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Banned from Amazon
I briefly interrupt these gaming related posts to get up on my anti-DRM soap box. Last night Jenn and I were out with a friend and briefly discussed the Kindle, Amazon's digital book reader. Out of curiosity, this morning I did a little googling to find out if the Kindle really is the cutting edge of eReaders, and what if any competition they had.

By pure accident, I came across this post by a guy banned from Amazon. Apparently he bought a lot of stuff from Amazon, and returned a few big ticket items (flat screen TV, DSLR camera, etc). Amazon decided he had returned too many things and banned his account, with no warning to the customer that he had been doing anything wrong. Granted, this guy may be full of crap and buying stuff just to use it for a few days before demaning a refund. Still, the fact is that Amazon has no posted policy on how many or how often you can return stuff before your account is banned. And at this point I use Amazon so much, the idea of being banned is kind of frightening. I will certainly be more careful about if/when I return things to them.

This got me thinking though about DRM. Here's a very concrete example of just how dangerous DRM can be. This guy in particular bought heavily into Kindle, through which be bought many DRM-laden eBooks. He could also very well have bought movies from their Video on Demand system. With his account shut down, he no longer has access to any of it. It's like being banned from the mall, and then having the mall employees come to your house and steal everything you ever bought from the mall in the past.

I had already made the decision that I would not buy into Amazon's Video on Demand system, except to rent movies for a single night. I think I may still do that on occaison. Fact is, the real problem with DRM is simply that it pretends to be a purchase when really it's a rental. When you buy something with DRM on it, you're really only renting it until whenever the company you rented it from feels like taking it back. Whether this is because of odd return/banning policies, or the company goes out of business, or whatever. They're in control.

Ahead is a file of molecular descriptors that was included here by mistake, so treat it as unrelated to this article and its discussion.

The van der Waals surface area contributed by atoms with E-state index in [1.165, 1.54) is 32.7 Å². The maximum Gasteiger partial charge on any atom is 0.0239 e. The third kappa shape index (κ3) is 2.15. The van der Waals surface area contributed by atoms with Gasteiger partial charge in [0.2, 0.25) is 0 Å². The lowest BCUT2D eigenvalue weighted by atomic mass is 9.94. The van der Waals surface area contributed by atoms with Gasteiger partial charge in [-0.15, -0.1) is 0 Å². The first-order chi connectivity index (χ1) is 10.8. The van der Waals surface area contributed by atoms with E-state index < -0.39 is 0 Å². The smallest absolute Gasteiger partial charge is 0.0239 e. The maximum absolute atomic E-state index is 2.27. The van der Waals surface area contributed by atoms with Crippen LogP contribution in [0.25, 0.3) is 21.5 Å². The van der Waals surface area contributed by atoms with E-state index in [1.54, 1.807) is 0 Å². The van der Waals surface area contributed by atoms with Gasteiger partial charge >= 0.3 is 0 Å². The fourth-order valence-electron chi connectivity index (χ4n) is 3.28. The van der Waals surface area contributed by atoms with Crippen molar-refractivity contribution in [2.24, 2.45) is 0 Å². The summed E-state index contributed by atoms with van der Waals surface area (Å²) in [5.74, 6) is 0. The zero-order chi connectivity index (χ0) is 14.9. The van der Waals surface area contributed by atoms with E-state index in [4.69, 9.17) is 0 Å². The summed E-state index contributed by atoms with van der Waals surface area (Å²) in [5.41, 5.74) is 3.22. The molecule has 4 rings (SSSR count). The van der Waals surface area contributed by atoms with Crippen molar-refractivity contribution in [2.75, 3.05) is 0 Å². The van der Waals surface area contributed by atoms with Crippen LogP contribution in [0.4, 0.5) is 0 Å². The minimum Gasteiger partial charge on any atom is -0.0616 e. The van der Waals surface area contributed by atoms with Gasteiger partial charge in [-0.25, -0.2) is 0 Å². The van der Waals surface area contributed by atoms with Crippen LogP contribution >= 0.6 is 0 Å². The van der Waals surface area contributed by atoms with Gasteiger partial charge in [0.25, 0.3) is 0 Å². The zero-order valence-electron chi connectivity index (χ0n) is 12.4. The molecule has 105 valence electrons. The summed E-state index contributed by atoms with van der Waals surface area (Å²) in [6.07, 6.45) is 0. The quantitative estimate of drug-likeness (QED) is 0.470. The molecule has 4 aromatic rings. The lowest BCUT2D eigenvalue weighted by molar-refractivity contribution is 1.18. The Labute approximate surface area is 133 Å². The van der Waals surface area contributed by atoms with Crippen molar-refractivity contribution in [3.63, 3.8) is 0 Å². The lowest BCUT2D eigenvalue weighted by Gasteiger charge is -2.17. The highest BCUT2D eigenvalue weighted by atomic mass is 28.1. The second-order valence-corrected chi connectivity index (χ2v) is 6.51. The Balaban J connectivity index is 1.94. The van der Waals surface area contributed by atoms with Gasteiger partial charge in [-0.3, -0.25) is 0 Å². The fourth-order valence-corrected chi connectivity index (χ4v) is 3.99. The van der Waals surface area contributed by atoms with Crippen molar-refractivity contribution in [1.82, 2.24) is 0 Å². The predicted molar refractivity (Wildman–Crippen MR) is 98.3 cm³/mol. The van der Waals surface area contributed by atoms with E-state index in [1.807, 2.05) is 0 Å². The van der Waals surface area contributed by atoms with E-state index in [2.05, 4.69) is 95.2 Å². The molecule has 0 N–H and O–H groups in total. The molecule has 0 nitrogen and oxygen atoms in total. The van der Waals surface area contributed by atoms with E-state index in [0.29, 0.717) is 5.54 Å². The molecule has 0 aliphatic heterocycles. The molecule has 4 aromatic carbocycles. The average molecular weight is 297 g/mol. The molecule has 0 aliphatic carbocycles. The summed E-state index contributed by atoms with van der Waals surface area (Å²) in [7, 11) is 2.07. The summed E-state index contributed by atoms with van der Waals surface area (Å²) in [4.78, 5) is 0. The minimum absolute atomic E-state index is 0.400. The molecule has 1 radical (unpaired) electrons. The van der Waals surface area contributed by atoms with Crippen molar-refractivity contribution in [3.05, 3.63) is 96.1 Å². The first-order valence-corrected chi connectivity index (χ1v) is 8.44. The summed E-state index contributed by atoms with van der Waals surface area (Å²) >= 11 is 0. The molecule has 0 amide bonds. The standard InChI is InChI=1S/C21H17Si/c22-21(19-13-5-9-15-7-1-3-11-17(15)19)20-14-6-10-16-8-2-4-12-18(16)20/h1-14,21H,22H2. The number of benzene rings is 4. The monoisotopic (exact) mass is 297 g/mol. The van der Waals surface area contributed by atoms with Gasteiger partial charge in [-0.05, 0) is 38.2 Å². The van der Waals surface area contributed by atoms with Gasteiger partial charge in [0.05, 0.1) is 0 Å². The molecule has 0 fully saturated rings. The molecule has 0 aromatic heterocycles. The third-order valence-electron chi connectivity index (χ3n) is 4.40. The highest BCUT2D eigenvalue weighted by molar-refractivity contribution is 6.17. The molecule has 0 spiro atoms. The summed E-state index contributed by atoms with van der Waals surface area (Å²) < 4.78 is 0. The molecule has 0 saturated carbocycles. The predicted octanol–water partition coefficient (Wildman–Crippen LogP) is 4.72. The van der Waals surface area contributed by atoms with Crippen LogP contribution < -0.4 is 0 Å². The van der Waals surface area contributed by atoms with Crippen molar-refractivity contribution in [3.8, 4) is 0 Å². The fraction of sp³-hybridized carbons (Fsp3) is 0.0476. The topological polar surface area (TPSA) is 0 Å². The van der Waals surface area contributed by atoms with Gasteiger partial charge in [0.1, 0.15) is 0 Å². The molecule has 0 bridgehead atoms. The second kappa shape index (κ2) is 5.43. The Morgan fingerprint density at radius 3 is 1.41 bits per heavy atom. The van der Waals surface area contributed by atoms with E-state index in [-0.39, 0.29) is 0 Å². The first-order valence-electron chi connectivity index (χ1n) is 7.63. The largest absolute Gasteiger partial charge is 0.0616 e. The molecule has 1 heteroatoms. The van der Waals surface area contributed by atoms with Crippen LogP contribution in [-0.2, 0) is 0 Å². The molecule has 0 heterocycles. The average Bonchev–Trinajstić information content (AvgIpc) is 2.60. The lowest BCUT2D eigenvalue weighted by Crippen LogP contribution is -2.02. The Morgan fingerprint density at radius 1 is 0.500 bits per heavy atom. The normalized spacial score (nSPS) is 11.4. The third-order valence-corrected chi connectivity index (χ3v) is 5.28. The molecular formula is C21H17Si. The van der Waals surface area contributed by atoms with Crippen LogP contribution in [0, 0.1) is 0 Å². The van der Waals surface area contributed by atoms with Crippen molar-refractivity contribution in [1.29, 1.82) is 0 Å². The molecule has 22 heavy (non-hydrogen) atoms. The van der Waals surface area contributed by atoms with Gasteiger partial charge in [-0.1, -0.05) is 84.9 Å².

I'm OK with renting DRMed media, and I will likely do so in the future. I will never 'buy' DRMed media, because there is no such thing.
April 10th, 2009 - 08:42 am | Comments (0) | PERMALINK

Marvelous Magic
And now back to our previously scheduled D&D related posts...

The oldest D&D book in my collection is a copy of AC4 Marvelous Magic. It's a supplement full of unusual magic items, some of which are bizarrely humours. My copy is thoroughly worn , with creases, tears, and scotch tape holding together the spine. It's amazing to think I still have it because this is one of my less frequently used books, the others being so worn they fell apart.

Anyway, the reason I'm posting about it is because reading it now with my more historically inclined vantage, it offers some very interesting clues about the evolution of the game. It was written in 1985 by Gary Gygax and Frank Mentzer - quite an interesting team up. It claims to be a D&D supplement that is 'also compatible with Advanced Dungeons & Dragons Game.' In fact, the very first item in the book is a hilarious thing called an 'Alternate World Gate', which apparently acts as a means of teleporting characters to other TSR created worlds. My favorite: